Build Your Base For a Half-Marathon
Monday, 27 August 2012
From the August 2010 issue of Runner’s World
Get used to spending more time on your feet
The first four weeks of half-marathon training are about building a base, establishing a routine and getting accustomed to following a plan, says Brian Schepisi, RW’s running advisor and coach. Treat hard days – hill workouts and long runs – with respect. Take it easy the day before, eat and sleep well the night before, and rest or jog the day after.
The best hills are those that allow you to run at the pace you feel good at for the distance you want to run. Too steep and you can’t maintain pace or good form and you also risk injuring your calves or hamstrings. “Stairs are a good alternative if you live in flatsville or you can use the incline setting on a treadmill,” says Schepisi.
Experienced half-marathoners should do long runs at 45 to 75 seconds slower than half-marathon goal pace. Schepisi advises beginners to go as slowly as their body dictates and to add short walking breaks when needed. “Your goal is to make it to the end and finish strong with a smile!”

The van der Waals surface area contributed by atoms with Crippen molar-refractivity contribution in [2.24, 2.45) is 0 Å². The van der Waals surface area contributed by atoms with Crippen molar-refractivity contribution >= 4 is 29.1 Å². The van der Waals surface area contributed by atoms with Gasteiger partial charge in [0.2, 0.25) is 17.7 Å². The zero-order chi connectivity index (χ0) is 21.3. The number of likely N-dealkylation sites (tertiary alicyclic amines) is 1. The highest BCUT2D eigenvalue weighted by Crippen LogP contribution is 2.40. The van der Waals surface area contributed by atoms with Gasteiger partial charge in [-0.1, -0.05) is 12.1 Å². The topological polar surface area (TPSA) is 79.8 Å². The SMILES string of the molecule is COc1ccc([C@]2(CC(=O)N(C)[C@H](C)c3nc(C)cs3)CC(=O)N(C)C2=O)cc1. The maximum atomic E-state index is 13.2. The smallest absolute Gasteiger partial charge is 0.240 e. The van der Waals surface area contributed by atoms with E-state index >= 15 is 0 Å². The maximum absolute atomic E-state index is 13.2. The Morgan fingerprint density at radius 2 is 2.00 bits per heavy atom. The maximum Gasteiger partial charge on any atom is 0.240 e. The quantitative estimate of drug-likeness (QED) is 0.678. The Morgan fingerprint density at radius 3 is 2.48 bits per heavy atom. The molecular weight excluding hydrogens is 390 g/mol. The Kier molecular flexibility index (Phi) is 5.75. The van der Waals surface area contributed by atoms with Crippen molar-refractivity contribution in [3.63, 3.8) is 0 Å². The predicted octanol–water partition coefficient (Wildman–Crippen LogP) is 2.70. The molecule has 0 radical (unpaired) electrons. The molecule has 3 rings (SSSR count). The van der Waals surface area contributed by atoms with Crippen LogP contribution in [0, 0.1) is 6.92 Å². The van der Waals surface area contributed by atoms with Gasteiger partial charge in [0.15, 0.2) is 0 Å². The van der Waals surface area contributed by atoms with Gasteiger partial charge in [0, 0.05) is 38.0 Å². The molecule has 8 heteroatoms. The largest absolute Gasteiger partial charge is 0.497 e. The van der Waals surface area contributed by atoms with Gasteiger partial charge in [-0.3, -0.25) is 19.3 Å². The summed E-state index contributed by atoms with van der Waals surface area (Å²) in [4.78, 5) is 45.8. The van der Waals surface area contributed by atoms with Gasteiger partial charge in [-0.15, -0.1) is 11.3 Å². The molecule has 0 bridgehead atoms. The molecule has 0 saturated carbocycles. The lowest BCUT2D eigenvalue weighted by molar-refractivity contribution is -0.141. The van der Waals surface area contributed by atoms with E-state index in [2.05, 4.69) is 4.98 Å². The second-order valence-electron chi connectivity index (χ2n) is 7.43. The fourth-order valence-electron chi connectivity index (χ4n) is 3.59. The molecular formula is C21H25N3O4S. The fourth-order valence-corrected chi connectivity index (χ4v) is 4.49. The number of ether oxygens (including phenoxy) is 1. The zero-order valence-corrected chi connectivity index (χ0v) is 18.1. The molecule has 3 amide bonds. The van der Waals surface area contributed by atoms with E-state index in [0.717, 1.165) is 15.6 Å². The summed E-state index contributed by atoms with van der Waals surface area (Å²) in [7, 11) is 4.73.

It’s okay to put off workouts if you’re feeling tired. “The most important thing is to recover,” says Schepisi. “If you’re tired on a workout day, there’s nothing wrong with moving it to another day or dropping it completely.”
DON’T GET CRAZY
“When you deviate from your plan, it’s not failure,” says Schepisi. Don’t get locked into circling a parking lot until your GPS device signal hits exactly 10 kilometres. “That extra three-tenths of a kilometre is just not going to make a difference,” he says.
Q How can I stay motivated when the training gets hard?
A Training should never be so hard that you reach a stage of not wanting to do it. If it is, you are following a plan that is not suited to your level of fitness. However, there are times when you simply don’t want to run. The excuses: “it’s too cold,’ “too wet,” “my iPod battery has died!” This is the time to lace up and just get out there. I guarantee you’ll feel much better once you get started. Having a group to run with can help but it’s important to practice self discipline with consistent training and a positive mental attitude. This is what will get you over the line.
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